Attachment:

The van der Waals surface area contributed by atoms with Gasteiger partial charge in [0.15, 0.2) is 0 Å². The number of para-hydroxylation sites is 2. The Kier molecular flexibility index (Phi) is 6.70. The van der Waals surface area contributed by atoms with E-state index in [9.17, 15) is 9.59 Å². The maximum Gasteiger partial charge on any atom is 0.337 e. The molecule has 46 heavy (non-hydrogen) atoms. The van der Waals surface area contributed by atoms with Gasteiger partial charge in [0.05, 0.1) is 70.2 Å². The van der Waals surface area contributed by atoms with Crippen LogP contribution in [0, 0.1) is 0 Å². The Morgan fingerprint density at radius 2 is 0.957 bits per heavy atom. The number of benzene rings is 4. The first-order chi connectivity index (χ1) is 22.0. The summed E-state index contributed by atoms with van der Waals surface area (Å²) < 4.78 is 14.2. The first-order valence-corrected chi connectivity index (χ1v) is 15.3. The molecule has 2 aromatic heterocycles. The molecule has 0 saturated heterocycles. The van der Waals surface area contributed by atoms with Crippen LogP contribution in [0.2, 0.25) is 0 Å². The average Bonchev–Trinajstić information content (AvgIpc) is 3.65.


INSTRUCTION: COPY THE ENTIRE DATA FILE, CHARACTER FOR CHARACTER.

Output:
The van der Waals surface area contributed by atoms with Gasteiger partial charge in [0.15, 0.2) is 0 Å². The number of para-hydroxylation sites is 2. The Kier molecular flexibility index (Phi) is 6.70. The van der Waals surface area contributed by atoms with E-state index in [9.17, 15) is 9.59 Å². The maximum Gasteiger partial charge on any atom is 0.337 e. The molecule has 46 heavy (non-hydrogen) atoms. The van der Waals surface area contributed by atoms with Gasteiger partial charge in [0.05, 0.1) is 70.2 Å². The van der Waals surface area contributed by atoms with Crippen LogP contribution in [0, 0.1) is 0 Å². The Morgan fingerprint density at radius 2 is 0.957 bits per heavy atom. The number of benzene rings is 4. The first-order chi connectivity index (χ1) is 22.0. The summed E-state index contributed by atoms with van der Waals surface area (Å²) < 4.78 is 14.2. The first-order valence-corrected chi connectivity index (χ1v) is 15.3. The molecule has 2 aromatic heterocycles. The molecule has 0 saturated heterocycles. The van der Waals surface area contributed by atoms with Crippen LogP contribution in [0.2, 0.25) is 0 Å². The average Bonchev–Trinajstić information content (AvgIpc) is 3.65.